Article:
Now and Forever by Ray Bradbury

Two novellas by Ray Bradbury. “Somewhere a Band is Playing” is a portrait of an unusually idyllic town, and “Leviathan ’99” is a retelling of Moby-Dick set in outer space.

Now and Forever contains two gorgeous gems in one slim volume. I have loved Ray Bradbury since childhood, with The Illustrated Man being my all-time favorite of his. I remember watching the old “Bradbury Tales” TV show in the 80s, which closed with a tag of Bradbury at his typewriter ripping off a sheet of paper. That’s always been the image in my mind when I think “writer.”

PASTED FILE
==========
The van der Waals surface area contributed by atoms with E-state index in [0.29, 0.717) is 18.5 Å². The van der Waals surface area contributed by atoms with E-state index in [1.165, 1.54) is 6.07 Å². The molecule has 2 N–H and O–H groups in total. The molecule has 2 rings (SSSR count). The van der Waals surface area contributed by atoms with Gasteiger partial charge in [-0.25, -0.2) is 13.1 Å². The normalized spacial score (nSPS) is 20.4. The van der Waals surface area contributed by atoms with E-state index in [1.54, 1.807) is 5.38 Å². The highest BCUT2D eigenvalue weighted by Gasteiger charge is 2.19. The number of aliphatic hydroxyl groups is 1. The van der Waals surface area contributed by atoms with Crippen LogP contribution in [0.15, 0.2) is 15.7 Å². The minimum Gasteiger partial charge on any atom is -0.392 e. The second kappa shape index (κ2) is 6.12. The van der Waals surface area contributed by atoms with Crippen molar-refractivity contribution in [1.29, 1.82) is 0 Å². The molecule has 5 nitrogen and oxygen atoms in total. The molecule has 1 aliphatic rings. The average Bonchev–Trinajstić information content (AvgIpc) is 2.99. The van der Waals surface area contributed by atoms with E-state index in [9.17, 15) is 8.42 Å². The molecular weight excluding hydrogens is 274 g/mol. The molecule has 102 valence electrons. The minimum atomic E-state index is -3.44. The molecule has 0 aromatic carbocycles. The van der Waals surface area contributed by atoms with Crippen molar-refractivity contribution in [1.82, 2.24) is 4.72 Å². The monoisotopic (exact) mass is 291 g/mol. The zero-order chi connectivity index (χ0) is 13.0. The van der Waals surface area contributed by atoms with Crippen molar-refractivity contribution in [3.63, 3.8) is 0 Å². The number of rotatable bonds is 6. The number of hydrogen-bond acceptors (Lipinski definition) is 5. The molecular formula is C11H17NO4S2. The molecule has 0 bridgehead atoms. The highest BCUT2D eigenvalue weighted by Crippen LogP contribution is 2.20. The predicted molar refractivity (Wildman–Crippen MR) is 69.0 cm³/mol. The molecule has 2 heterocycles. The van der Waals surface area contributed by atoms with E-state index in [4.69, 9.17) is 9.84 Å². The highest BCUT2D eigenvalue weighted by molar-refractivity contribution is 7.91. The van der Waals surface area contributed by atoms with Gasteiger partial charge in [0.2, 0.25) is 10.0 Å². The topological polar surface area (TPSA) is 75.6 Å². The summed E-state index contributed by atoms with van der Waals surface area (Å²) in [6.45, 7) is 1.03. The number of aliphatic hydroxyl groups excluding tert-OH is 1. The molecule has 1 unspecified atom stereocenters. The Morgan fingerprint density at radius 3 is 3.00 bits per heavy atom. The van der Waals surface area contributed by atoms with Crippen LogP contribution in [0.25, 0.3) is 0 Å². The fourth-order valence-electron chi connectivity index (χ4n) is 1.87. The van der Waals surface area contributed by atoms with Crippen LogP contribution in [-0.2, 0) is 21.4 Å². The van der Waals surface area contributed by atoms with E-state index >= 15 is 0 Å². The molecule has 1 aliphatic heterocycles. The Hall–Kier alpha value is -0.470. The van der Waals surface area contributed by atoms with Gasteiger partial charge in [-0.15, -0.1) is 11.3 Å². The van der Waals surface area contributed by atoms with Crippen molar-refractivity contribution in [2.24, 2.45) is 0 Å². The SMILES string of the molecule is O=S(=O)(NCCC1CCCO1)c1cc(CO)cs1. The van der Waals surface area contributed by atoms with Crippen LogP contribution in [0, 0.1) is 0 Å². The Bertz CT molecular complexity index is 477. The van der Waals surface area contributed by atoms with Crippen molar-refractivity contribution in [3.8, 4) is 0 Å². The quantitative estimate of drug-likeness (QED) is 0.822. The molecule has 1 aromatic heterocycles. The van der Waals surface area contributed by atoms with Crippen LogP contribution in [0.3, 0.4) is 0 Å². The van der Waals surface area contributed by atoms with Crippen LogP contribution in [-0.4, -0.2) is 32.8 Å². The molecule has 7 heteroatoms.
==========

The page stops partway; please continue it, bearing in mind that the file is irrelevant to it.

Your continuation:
I lost myself in the poetry of “Somewhere a Band is Playing,” and came out on the other side feeling puzzled, mystified, and even a bit groggy. There are so many layers in this story, which seems to be only nominally about what it is about. There’s a town, the people are strange, an outsider wants to find out why. And then everything twists, and it is we who are the strange ones, in sort of a reverse goldfish bowl.

“Leviathan ’99” ably updates Moby-Dick without much contrivance. He riffs on Melville’s themes without letting them overwhelm his narrative. As in “Somewhere a Band is Playing,” Bradbury is clearly in love with ideas, keeping his plotting sparse so to leave room for stunning flights of fancy. He does this exceptionally well, yielding an unconventional but fully satisfying reading experience.

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